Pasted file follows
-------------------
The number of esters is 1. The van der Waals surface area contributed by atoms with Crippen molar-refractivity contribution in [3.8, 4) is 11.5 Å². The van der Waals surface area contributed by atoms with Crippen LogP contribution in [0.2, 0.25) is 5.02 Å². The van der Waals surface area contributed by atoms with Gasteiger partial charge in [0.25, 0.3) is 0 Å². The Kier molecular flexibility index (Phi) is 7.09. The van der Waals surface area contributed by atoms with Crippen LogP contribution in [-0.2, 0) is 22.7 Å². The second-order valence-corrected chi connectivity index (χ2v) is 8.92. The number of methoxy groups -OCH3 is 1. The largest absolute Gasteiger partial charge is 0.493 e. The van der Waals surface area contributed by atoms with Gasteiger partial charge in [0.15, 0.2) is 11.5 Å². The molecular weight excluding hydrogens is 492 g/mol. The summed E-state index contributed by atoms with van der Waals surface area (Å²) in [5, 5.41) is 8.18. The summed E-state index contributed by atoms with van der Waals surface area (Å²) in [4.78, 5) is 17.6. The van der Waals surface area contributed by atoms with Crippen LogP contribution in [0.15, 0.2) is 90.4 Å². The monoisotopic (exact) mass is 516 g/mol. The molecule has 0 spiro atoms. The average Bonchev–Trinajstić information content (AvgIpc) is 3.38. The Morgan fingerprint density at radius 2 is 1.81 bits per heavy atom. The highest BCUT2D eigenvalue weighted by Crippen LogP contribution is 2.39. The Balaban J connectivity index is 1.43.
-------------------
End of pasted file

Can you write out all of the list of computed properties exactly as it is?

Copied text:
The number of esters is 1. The van der Waals surface area contributed by atoms with Crippen molar-refractivity contribution in [3.8, 4) is 11.5 Å². The van der Waals surface area contributed by atoms with Crippen LogP contribution in [0.2, 0.25) is 5.02 Å². The van der Waals surface area contributed by atoms with Gasteiger partial charge in [0.25, 0.3) is 0 Å². The Kier molecular flexibility index (Phi) is 7.09. The van der Waals surface area contributed by atoms with Crippen LogP contribution in [-0.2, 0) is 22.7 Å². The second-order valence-corrected chi connectivity index (χ2v) is 8.92. The number of methoxy groups -OCH3 is 1. The largest absolute Gasteiger partial charge is 0.493 e. The van der Waals surface area contributed by atoms with Gasteiger partial charge in [0.15, 0.2) is 11.5 Å². The molecular weight excluding hydrogens is 492 g/mol. The summed E-state index contributed by atoms with van der Waals surface area (Å²) in [5, 5.41) is 8.18. The summed E-state index contributed by atoms with van der Waals surface area (Å²) in [4.78, 5) is 17.6. The van der Waals surface area contributed by atoms with Crippen LogP contribution in [0.15, 0.2) is 90.4 Å². The monoisotopic (exact) mass is 516 g/mol. The molecule has 0 spiro atoms. The average Bonchev–Trinajstić information content (AvgIpc) is 3.38. The Morgan fingerprint density at radius 2 is 1.81 bits per heavy atom. The highest BCUT2D eigenvalue weighted by Crippen LogP contribution is 2.39. The Balaban J connectivity index is 1.43.